Hyundai is Quietly Dominating the EV Race in USA

Electric vehicles from Hyundai and Kia are increasingly becoming more popular in USA which ring alarms for the mighty EV maker Tesla.

Related: Kia Hands Over New EV6 to Global Brand Ambassador Rafael Nadal

Earlier this year, the South Korean duo rolled out two new battery-powered cars — the Hyundai Ioniq 5 and its sibling the Kia EV6 which promptly tore up the sales charts, passing the Nissan Leaf, Chevrolet Bolt and every other electric vehicle on the market not made by Tesla. In USA between January through May this year, Hyundai and Kia sold 21,467 of these two machines, even leaving the Ford Mustang Mach-E behind, which saw 15,718 units leaving the showroom floors.

2022 Hyundai Ioniq 5 HTRAC Limited Long Range vs 2022 Kia EV6 AWD GT Line 7
Hyundai Ioniq 5 and Kia EV6

Although Tesla still sells far more cars, but it took the company a decade to deliver as many electric vehicles as Hyundai and Kia have managed in a few short months. This has made even Elon Musk impressed with the South Korean duo.

Related: Hyundai Ioniq 5 Wins Couple of More Awards

Granted, Hyundai Group is no startup. And the design of the current hits started about 6 years ago. At that time, the Chevrolet Bolt had just hit the market and Kia considered a car similar in size and scope. Ultimately, the company green lit something far larger, sportier and swankier at a slightly higher price. According to Steve Kosowski, manager of long range strategy at Kia America:

“The thinking was, with the platform we have and the market understanding we have, let’s put together a really bold, breakthrough proposition– We’re going to make a statement that Kia is here.”

The timing was favorable. EV adoption is picking up in the US, thanks to a surge in both climate concern and gasoline prices. And though there is a run on battery-powered vehicles, there still aren’t many to choose from. Of the 30 or so models on sale in the US market, only a handful can be had for less than $45,000 and most of those are relatively small, old dated cars like the Nissan Leaf.

first time seen together hyundai ioniq 5 and kia ev6

The Ioniq 5 and EV6 both offer the cargo space of a small SUV, the size and shape of vehicle that has taken over US garages of late. Both cars ride on the same modular platform, incorporate the same motors and batteries and post similar speed specifications. They are tricked out with screens and  charge at some of the fastest rates in the industry, adding almost 16 miles of range in a minute under ideal conditions. They also offer a couple features that are novel in the space: pedals to adjust regenerative braking and bi-directional power (you can run power tools or charge another EV with one of these machines).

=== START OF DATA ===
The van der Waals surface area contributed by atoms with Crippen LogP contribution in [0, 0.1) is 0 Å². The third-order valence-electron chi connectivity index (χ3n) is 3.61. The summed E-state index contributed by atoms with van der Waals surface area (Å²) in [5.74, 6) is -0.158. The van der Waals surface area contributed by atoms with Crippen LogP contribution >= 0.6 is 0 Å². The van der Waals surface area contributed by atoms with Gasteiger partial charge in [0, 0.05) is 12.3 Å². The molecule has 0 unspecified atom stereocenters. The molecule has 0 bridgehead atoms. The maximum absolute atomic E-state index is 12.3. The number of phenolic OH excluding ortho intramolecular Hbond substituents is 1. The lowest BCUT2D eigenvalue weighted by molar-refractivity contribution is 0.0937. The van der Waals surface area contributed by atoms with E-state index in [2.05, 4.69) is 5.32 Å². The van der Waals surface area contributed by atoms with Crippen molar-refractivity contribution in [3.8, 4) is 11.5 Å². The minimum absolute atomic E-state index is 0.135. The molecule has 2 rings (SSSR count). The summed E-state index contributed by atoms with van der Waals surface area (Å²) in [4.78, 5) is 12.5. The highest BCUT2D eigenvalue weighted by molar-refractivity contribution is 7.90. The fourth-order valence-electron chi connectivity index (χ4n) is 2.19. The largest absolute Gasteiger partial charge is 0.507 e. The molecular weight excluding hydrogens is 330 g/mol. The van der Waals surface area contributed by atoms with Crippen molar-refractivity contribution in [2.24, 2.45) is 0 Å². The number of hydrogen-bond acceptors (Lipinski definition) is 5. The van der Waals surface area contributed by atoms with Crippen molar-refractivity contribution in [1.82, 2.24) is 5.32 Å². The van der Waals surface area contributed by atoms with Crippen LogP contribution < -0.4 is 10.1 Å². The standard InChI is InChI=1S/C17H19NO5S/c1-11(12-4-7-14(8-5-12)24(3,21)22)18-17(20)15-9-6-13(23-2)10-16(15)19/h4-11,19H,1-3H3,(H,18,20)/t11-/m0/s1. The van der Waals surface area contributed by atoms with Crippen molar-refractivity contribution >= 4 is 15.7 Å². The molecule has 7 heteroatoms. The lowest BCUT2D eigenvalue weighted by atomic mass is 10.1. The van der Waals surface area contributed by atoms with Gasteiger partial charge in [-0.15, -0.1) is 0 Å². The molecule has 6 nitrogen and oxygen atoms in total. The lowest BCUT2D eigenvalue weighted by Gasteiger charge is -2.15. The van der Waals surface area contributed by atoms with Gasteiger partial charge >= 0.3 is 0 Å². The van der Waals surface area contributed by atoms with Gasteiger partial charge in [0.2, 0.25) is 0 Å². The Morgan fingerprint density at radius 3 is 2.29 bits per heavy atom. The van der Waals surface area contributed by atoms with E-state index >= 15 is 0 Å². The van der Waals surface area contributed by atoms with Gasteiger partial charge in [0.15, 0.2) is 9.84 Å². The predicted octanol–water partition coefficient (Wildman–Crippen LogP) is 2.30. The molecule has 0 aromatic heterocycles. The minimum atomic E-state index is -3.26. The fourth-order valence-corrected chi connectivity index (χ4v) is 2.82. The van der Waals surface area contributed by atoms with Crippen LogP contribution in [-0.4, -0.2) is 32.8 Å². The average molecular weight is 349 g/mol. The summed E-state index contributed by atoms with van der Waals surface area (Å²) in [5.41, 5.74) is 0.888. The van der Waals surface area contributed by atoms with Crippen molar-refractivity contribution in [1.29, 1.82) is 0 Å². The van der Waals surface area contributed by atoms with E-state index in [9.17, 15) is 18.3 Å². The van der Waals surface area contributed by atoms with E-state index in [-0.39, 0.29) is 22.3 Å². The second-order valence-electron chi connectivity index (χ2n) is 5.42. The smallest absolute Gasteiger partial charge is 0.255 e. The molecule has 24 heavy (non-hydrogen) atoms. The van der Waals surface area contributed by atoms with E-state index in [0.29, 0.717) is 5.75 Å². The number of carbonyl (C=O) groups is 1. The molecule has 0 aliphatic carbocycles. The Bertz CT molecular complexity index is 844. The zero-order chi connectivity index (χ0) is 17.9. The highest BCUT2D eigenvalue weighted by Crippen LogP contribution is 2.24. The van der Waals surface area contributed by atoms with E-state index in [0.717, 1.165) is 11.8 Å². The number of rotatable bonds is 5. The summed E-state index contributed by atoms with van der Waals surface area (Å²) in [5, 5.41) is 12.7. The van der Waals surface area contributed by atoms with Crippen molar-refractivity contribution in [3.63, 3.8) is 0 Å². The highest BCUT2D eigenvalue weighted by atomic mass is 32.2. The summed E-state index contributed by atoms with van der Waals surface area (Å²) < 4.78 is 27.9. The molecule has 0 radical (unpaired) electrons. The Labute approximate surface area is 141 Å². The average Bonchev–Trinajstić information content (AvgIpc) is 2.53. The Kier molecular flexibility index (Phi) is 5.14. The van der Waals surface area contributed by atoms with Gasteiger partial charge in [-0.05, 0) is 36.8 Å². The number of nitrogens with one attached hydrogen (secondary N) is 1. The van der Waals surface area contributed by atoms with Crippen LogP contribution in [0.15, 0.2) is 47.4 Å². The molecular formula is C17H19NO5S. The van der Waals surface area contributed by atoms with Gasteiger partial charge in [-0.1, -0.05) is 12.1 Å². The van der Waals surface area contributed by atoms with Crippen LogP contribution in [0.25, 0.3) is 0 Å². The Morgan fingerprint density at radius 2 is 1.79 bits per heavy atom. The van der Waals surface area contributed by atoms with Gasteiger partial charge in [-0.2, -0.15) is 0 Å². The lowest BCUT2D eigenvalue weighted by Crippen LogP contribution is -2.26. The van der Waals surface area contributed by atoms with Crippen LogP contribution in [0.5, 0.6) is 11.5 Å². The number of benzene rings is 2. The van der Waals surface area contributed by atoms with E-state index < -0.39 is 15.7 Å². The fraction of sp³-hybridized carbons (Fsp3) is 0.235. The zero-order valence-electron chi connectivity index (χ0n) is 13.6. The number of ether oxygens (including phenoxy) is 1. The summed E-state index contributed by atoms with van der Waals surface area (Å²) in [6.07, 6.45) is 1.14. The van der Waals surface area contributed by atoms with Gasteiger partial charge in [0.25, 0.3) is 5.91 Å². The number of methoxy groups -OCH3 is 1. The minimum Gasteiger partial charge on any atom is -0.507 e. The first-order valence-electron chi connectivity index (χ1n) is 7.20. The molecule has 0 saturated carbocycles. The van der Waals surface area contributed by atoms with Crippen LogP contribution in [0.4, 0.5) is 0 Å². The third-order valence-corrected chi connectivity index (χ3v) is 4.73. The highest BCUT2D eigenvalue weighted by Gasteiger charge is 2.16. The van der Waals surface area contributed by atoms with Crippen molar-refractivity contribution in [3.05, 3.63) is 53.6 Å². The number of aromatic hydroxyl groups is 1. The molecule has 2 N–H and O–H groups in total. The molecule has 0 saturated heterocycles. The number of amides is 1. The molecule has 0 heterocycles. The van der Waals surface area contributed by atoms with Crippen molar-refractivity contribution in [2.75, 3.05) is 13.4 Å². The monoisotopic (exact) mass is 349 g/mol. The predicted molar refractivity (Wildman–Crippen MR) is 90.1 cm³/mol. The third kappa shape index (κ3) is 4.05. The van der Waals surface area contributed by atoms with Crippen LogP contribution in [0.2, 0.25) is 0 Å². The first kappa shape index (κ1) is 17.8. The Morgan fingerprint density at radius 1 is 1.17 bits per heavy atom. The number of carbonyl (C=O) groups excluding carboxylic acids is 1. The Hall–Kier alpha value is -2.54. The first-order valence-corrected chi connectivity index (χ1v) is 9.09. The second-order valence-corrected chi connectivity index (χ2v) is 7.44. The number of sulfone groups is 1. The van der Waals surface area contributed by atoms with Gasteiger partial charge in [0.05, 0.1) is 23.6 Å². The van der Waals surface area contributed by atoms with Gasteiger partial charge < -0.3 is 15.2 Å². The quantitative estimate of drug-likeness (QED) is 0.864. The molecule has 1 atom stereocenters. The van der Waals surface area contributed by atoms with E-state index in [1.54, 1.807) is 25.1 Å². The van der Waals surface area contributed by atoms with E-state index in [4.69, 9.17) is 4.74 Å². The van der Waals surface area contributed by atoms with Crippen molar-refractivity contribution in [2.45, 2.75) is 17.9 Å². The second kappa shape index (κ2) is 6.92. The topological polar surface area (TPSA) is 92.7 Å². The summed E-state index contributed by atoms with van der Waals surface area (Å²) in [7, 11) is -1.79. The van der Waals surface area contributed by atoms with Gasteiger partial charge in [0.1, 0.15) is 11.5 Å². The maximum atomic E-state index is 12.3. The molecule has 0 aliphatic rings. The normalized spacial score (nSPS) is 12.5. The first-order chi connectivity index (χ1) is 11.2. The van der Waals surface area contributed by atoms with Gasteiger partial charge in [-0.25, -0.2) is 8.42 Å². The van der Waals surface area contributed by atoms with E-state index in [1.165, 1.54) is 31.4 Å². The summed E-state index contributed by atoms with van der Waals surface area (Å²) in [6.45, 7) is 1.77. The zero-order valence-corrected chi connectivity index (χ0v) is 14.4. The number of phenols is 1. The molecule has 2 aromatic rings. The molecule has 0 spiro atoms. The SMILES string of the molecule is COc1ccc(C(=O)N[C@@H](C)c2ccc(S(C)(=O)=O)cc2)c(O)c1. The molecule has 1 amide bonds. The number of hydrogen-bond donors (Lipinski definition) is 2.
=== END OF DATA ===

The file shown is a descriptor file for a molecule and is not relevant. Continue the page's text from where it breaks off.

Related: Kia EV6 Sets Guinness World Record

According to Edmunds, the trusted resource for automotive inventory and information in USA, The Ioniq 5 & EV6, starting around $40,000 are drawing buyers with smaller budgets who otherwise may have bought a starter sedan. They (Ioniq 5 & EV6) are plush enough inside to pull from the top of the market as well, as drivers trade in luxury cars with internal combustion engines. As Edmunds puts it:

“These two cars have come in kind of at the right price and the right size for a lot of buyers. There’s a level of inherent trust with a big manufacturer getting in the game with a mainstream.”

hyundai ioniq 5 2022 kia ev6 01 exterior front angle grey red suv scaled 1

According to information, roughly three out of four EV6 buyers were previously driving a car from another brand, and only one out of 10 has previously owned a plug-in vehicle. The current wait time for Kia EV6 is about 6 months and the average transaction price is a few thousand dollars above the sticker price, according to Bloomberg Intelligence, which suggests most buyers are willing to pay a premium. Edmunds data also revealed that among those trading in a Hyundai or Kia recently, about 60% stayed with the brand.

Related: Kia EV6 Electric Vehicle Launched in India

Hyundai plans to launch a new battery-powered car every year for the rest of the decade and is spending $16.5 billion to boost EV production in South Korea. By 2030, the automaker wants to claim 12% of the global EV market, some 3.2 million cars and trucks. And as Edmunds sums it up:

“They [Hyundai & Kia] definitely have a leg up. Toyota and Subaru will have to see if they can catch them.”

Source: Bloomberg

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